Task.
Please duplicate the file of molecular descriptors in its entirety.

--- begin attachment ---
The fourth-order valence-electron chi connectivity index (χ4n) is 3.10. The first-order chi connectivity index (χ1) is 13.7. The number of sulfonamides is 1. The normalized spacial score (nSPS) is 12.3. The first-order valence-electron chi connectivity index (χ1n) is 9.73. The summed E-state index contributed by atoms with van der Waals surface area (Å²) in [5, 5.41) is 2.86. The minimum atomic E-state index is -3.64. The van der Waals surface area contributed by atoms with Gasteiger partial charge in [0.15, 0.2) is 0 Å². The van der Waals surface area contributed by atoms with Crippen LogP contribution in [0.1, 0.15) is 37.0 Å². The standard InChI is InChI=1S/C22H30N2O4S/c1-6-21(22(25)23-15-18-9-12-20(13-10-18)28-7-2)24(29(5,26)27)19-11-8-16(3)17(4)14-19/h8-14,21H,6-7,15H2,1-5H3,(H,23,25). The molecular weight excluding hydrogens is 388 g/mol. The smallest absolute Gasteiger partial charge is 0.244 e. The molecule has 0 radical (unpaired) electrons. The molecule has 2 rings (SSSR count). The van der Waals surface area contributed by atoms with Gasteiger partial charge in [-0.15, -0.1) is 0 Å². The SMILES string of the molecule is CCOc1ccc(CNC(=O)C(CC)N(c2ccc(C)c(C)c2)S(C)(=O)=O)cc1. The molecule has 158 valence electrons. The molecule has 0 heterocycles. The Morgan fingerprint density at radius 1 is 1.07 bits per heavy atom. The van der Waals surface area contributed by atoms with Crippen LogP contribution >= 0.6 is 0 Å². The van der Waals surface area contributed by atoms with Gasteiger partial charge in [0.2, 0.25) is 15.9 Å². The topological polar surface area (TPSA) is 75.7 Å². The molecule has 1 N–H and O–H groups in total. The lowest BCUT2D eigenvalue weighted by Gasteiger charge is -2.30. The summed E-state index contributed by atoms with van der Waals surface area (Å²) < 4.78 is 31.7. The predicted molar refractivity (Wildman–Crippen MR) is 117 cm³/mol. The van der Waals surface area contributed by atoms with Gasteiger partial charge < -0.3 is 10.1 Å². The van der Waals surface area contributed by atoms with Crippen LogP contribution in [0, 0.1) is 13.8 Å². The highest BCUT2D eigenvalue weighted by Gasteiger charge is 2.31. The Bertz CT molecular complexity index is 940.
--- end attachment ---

The fourth-order valence-electron chi connectivity index (χ4n) is 3.10. The first-order chi connectivity index (χ1) is 13.7. The number of sulfonamides is 1. The normalized spacial score (nSPS) is 12.3. The first-order valence-electron chi connectivity index (χ1n) is 9.73. The summed E-state index contributed by atoms with van der Waals surface area (Å²) in [5, 5.41) is 2.86. The minimum atomic E-state index is -3.64. The van der Waals surface area contributed by atoms with Gasteiger partial charge in [0.15, 0.2) is 0 Å². The van der Waals surface area contributed by atoms with Crippen LogP contribution in [0.1, 0.15) is 37.0 Å². The standard InChI is InChI=1S/C22H30N2O4S/c1-6-21(22(25)23-15-18-9-12-20(13-10-18)28-7-2)24(29(5,26)27)19-11-8-16(3)17(4)14-19/h8-14,21H,6-7,15H2,1-5H3,(H,23,25). The molecular weight excluding hydrogens is 388 g/mol. The smallest absolute Gasteiger partial charge is 0.244 e. The molecule has 0 radical (unpaired) electrons. The molecule has 2 rings (SSSR count). The van der Waals surface area contributed by atoms with Gasteiger partial charge in [-0.15, -0.1) is 0 Å². The SMILES string of the molecule is CCOc1ccc(CNC(=O)C(CC)N(c2ccc(C)c(C)c2)S(C)(=O)=O)cc1. The molecule has 158 valence electrons. The molecule has 0 heterocycles. The Morgan fingerprint density at radius 1 is 1.07 bits per heavy atom. The van der Waals surface area contributed by atoms with Crippen LogP contribution >= 0.6 is 0 Å². The van der Waals surface area contributed by atoms with Gasteiger partial charge in [0.2, 0.25) is 15.9 Å². The topological polar surface area (TPSA) is 75.7 Å². The molecule has 1 N–H and O–H groups in total. The lowest BCUT2D eigenvalue weighted by Gasteiger charge is -2.30. The summed E-state index contributed by atoms with van der Waals surface area (Å²) < 4.78 is 31.7. The predicted molar refractivity (Wildman–Crippen MR) is 117 cm³/mol. The van der Waals surface area contributed by atoms with Gasteiger partial charge < -0.3 is 10.1 Å². The van der Waals surface area contributed by atoms with Crippen LogP contribution in [0, 0.1) is 13.8 Å². The highest BCUT2D eigenvalue weighted by Gasteiger charge is 2.31. The Bertz CT molecular complexity index is 940.